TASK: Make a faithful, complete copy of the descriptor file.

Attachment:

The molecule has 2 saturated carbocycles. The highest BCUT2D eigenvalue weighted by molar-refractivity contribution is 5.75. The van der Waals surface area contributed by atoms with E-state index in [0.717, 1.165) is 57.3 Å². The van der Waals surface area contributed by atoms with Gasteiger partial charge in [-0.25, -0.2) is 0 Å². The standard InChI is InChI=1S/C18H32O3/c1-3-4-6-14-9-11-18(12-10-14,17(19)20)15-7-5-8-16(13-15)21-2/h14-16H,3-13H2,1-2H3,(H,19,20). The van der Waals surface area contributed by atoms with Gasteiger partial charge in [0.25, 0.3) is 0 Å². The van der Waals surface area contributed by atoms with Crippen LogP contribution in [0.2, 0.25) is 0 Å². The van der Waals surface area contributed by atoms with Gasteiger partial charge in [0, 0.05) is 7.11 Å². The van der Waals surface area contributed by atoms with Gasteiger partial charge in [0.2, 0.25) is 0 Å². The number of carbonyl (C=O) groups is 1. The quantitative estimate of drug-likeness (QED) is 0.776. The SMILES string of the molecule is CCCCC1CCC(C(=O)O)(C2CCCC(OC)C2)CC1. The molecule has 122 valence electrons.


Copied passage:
The molecule has 2 saturated carbocycles. The highest BCUT2D eigenvalue weighted by molar-refractivity contribution is 5.75. The van der Waals surface area contributed by atoms with E-state index in [0.717, 1.165) is 57.3 Å². The van der Waals surface area contributed by atoms with Gasteiger partial charge in [-0.25, -0.2) is 0 Å². The standard InChI is InChI=1S/C18H32O3/c1-3-4-6-14-9-11-18(12-10-14,17(19)20)15-7-5-8-16(13-15)21-2/h14-16H,3-13H2,1-2H3,(H,19,20). The van der Waals surface area contributed by atoms with Gasteiger partial charge in [0.25, 0.3) is 0 Å². The van der Waals surface area contributed by atoms with Crippen LogP contribution in [0.2, 0.25) is 0 Å². The van der Waals surface area contributed by atoms with Gasteiger partial charge in [0, 0.05) is 7.11 Å². The van der Waals surface area contributed by atoms with Gasteiger partial charge in [0.2, 0.25) is 0 Å². The number of carbonyl (C=O) groups is 1. The quantitative estimate of drug-likeness (QED) is 0.776. The SMILES string of the molecule is CCCCC1CCC(C(=O)O)(C2CCCC(OC)C2)CC1. The molecule has 122 valence electrons.